Some Republican lawmakers want to repeal the rule that allows a single member to raise a motion to vacate the chair of House Speaker to avoid a repeat of Kevin McCarthy's historic ouster, reports the Washington Examiner.
"We can't put a new speaker in place with this structure that is completely dysfunctional. You can't do that. That's wrong. It would be unjust to another speaker," Rep. Garrett Graves, R-La., said. "Let's keep in mind, there is a conference rule that says that you cannot bring a motion to vacate without the support of the conference."
The rules of the House allow for any single lawmaker — Democrat or Republican — to make a "motion to vacate the chair."
It's a rare and strong procedural tool that has only been used twice in the past century. But in recent years, conservatives have wielded the motion as a weapon against their leaders.
In January, McCarthy, hoping to appease some on the hard right as he fought to gain their vote for speaker, agreed to give as few as five Republican members the ability to initiate a vote to remove him. But when that wasn't good enough for his critics, he agreed to reduce that threshold to one — the system that historically has been the norm.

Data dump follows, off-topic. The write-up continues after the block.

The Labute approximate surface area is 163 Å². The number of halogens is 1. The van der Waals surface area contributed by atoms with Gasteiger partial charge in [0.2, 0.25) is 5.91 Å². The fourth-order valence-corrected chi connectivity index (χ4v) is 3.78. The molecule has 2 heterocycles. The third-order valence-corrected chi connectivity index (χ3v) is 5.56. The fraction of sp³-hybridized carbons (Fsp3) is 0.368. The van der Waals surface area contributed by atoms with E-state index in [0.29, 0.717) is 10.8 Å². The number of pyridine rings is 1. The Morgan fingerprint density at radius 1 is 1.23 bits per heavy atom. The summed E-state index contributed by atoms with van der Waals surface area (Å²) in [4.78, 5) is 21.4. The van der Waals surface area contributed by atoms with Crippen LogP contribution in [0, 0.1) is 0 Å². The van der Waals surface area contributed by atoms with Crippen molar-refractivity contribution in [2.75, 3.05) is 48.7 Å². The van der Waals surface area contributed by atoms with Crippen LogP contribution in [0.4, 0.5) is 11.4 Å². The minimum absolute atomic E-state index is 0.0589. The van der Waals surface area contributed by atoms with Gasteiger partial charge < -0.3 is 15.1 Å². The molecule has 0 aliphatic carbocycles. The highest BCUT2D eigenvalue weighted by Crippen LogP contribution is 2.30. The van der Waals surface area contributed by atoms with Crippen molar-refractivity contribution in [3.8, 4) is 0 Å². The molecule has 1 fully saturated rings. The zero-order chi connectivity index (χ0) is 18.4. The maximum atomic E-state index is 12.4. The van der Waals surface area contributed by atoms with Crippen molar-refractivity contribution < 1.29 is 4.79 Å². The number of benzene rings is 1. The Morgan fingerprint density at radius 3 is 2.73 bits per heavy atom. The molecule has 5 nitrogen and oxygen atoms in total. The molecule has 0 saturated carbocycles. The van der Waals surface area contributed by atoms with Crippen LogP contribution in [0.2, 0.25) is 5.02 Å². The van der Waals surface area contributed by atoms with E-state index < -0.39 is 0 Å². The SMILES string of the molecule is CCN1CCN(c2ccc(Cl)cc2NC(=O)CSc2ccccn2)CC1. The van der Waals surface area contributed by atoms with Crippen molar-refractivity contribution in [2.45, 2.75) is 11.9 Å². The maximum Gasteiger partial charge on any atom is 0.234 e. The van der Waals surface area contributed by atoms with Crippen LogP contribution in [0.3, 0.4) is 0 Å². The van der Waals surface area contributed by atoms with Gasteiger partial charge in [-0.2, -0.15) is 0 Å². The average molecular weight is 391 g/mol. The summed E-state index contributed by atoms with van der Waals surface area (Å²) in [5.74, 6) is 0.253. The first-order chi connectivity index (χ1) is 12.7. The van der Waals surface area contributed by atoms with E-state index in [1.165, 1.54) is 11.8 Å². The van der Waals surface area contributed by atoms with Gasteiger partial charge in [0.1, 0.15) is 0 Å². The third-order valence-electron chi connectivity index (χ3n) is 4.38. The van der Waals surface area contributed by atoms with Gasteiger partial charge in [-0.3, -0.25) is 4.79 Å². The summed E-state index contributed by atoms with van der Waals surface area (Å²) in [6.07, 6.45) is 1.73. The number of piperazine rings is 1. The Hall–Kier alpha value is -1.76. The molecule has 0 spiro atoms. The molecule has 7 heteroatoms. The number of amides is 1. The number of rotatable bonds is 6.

Lawmakers in the Main Street Caucus who call themselves "pragmatic conservatives" said the rule forces a "chokehold" on the speakership.
"Personal politics should never again be used to trump the will of 96% of House conservatives," the caucus said in a joint statement. "Any candidate for speaker must explain to us how what happened on Tuesday will never happen again."
Rep. Jodey Arrington, R-Texas, told the Examiner that changing the rules is a "legitimate consideration" but it is not something being discussed among Republicans.
"I'd have to have a longer conversation about it," Arrington said when asked whether or not he'd support a rules change. "But I think the rules that we adopted are good. Actually, I think they hold us accountable as a conference to having the political will to have an open process and to actually enforce the fiscal discipline that we have failed to execute on in past Congresses and past majorities.
"So it's there to hold us accountable and to force us to follow through on the promises we make about open process, about enforcing budget rules, and being fiscally responsible."
Solange Reyner is a writer and editor for Newsmax. She has more than 15 years in the journalism industry reporting and covering news, sports and politics.
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